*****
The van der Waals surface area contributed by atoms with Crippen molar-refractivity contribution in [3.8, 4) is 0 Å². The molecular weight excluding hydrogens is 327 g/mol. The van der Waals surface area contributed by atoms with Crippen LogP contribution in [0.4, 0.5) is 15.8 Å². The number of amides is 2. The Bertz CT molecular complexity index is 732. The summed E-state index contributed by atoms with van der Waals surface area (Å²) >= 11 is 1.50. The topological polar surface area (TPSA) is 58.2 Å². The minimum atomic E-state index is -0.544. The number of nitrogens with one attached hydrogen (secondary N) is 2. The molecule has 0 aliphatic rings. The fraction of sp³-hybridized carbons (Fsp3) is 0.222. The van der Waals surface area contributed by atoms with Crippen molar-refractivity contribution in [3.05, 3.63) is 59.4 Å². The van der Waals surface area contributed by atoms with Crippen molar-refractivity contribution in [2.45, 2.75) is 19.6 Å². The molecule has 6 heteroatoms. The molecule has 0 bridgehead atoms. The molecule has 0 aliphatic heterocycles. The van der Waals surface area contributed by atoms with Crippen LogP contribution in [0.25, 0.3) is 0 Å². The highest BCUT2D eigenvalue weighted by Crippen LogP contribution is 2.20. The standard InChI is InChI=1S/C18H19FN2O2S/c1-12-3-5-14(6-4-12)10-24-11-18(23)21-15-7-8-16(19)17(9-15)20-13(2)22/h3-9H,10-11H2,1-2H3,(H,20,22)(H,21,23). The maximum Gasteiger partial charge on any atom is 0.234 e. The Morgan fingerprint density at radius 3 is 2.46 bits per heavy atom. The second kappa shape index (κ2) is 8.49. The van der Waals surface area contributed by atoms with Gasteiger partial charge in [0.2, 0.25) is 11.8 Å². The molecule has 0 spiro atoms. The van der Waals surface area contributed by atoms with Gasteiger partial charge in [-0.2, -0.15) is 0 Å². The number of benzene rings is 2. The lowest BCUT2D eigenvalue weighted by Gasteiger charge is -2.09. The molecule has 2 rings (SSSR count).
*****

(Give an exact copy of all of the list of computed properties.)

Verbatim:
The van der Waals surface area contributed by atoms with Crippen molar-refractivity contribution in [3.8, 4) is 0 Å². The molecular weight excluding hydrogens is 327 g/mol. The van der Waals surface area contributed by atoms with Crippen LogP contribution in [0.4, 0.5) is 15.8 Å². The number of amides is 2. The Bertz CT molecular complexity index is 732. The summed E-state index contributed by atoms with van der Waals surface area (Å²) >= 11 is 1.50. The topological polar surface area (TPSA) is 58.2 Å². The minimum atomic E-state index is -0.544. The number of nitrogens with one attached hydrogen (secondary N) is 2. The molecule has 0 aliphatic rings. The fraction of sp³-hybridized carbons (Fsp3) is 0.222. The van der Waals surface area contributed by atoms with Crippen molar-refractivity contribution in [3.05, 3.63) is 59.4 Å². The van der Waals surface area contributed by atoms with Crippen molar-refractivity contribution in [2.45, 2.75) is 19.6 Å². The molecule has 6 heteroatoms. The molecule has 0 bridgehead atoms. The molecule has 0 aliphatic heterocycles. The van der Waals surface area contributed by atoms with Crippen LogP contribution in [0.25, 0.3) is 0 Å². The highest BCUT2D eigenvalue weighted by Crippen LogP contribution is 2.20. The standard InChI is InChI=1S/C18H19FN2O2S/c1-12-3-5-14(6-4-12)10-24-11-18(23)21-15-7-8-16(19)17(9-15)20-13(2)22/h3-9H,10-11H2,1-2H3,(H,20,22)(H,21,23). The maximum Gasteiger partial charge on any atom is 0.234 e. The Morgan fingerprint density at radius 3 is 2.46 bits per heavy atom. The second kappa shape index (κ2) is 8.49. The van der Waals surface area contributed by atoms with Gasteiger partial charge in [0.2, 0.25) is 11.8 Å². The molecule has 0 spiro atoms. The van der Waals surface area contributed by atoms with Gasteiger partial charge in [-0.2, -0.15) is 0 Å². The number of benzene rings is 2. The lowest BCUT2D eigenvalue weighted by Gasteiger charge is -2.09. The molecule has 2 rings (SSSR count).